April 30, 2011

Mark Andre


The archive search for items related to Mark Andre in the leading American newspaper - based in the self-proclaimed "Cultural Capital of the World" - is downright depressing.  There is only one article (2006), reviewing a dance in which Andre's "ASCHE" was used as a soundtrack, with the music itself described only as "eerie whines and bleeps".
     Even more depressing manifestations of American musical provincialism can be found on the CD-reviewing website www.classicstoday.com, especially in the reviews of recordings of contemporary European music written by one Daniel Felsenfeld - a frustrated music teacher from New York's City College.  The music of contemporary European composers reviewed there - from Helmut Lachenmann to Olga Neuwirth, Rebecca Saunders, and Beat Furrer - is invariably described with the same dismissively economic vocabulary of "whines", "bleeps", and "squeaks".
     After I checked out a few samples of Felsenfeld's own compositions on his personal website, the theoretical basis of his critical vitriol toward the European avant-garde became crystal clear: that kind of music must be shit because he, Felsenfeld, is utterly incapable of producing anything even remotely approaching its individuality and originality.  And the fact that conductors of the stature of Boulez never program anything by Felsenfeld and other victims of musical graphomania collectively known as New York's Downtown Composers (while regularly performing music by young Europeans)  only proves to the aggrieved Felsenfeld that contemporary music in Europe is infected by vicious anti-American bias.  No wonder he relishes the opportunity to strike back at those snotty, anti-American Euro-motherfuckers in his online reviews of every Kairos CD sent to him by the clueless editor of classicstoday.com.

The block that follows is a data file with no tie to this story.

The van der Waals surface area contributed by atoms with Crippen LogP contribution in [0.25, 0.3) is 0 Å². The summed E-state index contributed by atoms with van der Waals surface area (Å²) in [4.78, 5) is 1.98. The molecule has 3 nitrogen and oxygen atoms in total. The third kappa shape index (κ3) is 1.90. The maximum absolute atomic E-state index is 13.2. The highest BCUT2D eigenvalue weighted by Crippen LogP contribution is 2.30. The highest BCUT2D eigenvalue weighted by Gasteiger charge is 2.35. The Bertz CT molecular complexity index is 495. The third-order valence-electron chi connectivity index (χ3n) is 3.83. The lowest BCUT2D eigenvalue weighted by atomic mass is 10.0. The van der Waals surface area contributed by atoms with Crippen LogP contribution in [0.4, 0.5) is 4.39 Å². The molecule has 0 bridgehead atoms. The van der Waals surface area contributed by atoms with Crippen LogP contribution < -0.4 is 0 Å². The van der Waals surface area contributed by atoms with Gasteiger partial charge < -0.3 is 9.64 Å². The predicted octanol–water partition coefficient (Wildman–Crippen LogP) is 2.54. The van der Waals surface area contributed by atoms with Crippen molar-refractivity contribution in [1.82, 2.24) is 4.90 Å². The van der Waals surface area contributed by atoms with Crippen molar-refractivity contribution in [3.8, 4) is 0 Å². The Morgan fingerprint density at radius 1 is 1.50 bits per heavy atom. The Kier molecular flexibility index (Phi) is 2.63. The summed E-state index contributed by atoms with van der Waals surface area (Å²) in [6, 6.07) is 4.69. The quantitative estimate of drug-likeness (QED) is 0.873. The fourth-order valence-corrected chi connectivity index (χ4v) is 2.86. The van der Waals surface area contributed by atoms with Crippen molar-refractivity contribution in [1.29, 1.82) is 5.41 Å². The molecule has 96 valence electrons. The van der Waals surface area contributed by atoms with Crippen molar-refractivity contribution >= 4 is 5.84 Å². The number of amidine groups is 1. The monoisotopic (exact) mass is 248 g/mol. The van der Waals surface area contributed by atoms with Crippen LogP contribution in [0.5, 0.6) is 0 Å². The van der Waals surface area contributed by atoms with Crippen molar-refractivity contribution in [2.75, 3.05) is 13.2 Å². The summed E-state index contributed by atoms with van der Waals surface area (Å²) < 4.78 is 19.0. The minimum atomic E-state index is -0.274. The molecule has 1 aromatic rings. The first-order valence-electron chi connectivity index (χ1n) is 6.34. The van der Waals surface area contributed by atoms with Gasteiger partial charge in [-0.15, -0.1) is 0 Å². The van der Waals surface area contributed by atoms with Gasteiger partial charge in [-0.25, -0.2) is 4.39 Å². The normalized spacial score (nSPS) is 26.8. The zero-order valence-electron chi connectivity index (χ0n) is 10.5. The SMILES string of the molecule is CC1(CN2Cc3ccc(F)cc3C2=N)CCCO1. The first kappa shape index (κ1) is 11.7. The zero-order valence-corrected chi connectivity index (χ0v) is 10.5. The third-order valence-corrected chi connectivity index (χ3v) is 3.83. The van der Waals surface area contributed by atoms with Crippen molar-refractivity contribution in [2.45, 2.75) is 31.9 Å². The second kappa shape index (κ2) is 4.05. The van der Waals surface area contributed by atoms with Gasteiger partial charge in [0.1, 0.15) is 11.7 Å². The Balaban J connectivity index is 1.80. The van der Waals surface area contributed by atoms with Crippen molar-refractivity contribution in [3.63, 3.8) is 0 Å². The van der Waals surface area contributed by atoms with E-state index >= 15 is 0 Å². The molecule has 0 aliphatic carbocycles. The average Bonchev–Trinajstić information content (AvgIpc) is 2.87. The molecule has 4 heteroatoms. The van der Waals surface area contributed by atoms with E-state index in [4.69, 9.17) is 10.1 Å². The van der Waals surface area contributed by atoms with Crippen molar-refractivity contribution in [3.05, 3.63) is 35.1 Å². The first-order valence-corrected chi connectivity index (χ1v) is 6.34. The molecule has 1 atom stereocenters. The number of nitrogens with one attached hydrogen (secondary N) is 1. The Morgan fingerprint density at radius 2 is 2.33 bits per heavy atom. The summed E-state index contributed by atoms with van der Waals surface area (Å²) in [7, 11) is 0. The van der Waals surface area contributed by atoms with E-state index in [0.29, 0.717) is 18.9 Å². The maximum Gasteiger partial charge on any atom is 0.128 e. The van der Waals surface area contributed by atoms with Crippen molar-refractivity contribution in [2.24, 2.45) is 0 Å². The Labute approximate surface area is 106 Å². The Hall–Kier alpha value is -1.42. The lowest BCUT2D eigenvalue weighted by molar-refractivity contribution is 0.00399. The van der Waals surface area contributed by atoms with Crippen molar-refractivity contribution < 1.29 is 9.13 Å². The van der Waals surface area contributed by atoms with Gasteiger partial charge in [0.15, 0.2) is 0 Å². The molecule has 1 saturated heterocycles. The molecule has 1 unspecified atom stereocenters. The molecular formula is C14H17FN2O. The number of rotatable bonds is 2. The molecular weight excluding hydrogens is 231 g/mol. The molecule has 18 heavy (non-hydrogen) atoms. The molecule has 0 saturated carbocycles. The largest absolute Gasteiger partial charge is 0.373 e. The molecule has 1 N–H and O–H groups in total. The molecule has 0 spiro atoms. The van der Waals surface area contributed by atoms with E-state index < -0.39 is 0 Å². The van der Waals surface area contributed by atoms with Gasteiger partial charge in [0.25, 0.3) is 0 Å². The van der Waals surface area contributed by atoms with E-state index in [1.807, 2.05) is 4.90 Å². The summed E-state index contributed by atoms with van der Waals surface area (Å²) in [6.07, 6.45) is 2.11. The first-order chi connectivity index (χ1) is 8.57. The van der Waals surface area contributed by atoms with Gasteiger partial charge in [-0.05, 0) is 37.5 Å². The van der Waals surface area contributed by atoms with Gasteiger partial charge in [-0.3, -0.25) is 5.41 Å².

A few words about Mark Andre: Although he studied with Claude Ballif and Gerard Grisey before coming to Helmut Lachenmann, it is the latter's influence that I feel most strongly in Andre's music, even if Andre's musical aesthetic is entirely his own.  To my mind, Andre is the most interesting and substantial composer of his generation.  He certainly does not aim at being liked on the first hearing (as, for example, do Marc-Andre Dalbavie and Bruno Mantovani with their tonally centered and rather lushly orchestrated compositions), nor does he try to boost the "hip factor" of his music with rock-tinged electronica (à la Olga Neurwirth or Fausto Romitelli).  His splendidly otherwordly works for large orchestra have received a good deal of attention over the last two decades - Boulez has performed them often with EIC, and there also are recorded performances under Hans Zender and other well-known conductors of contemporary music. 

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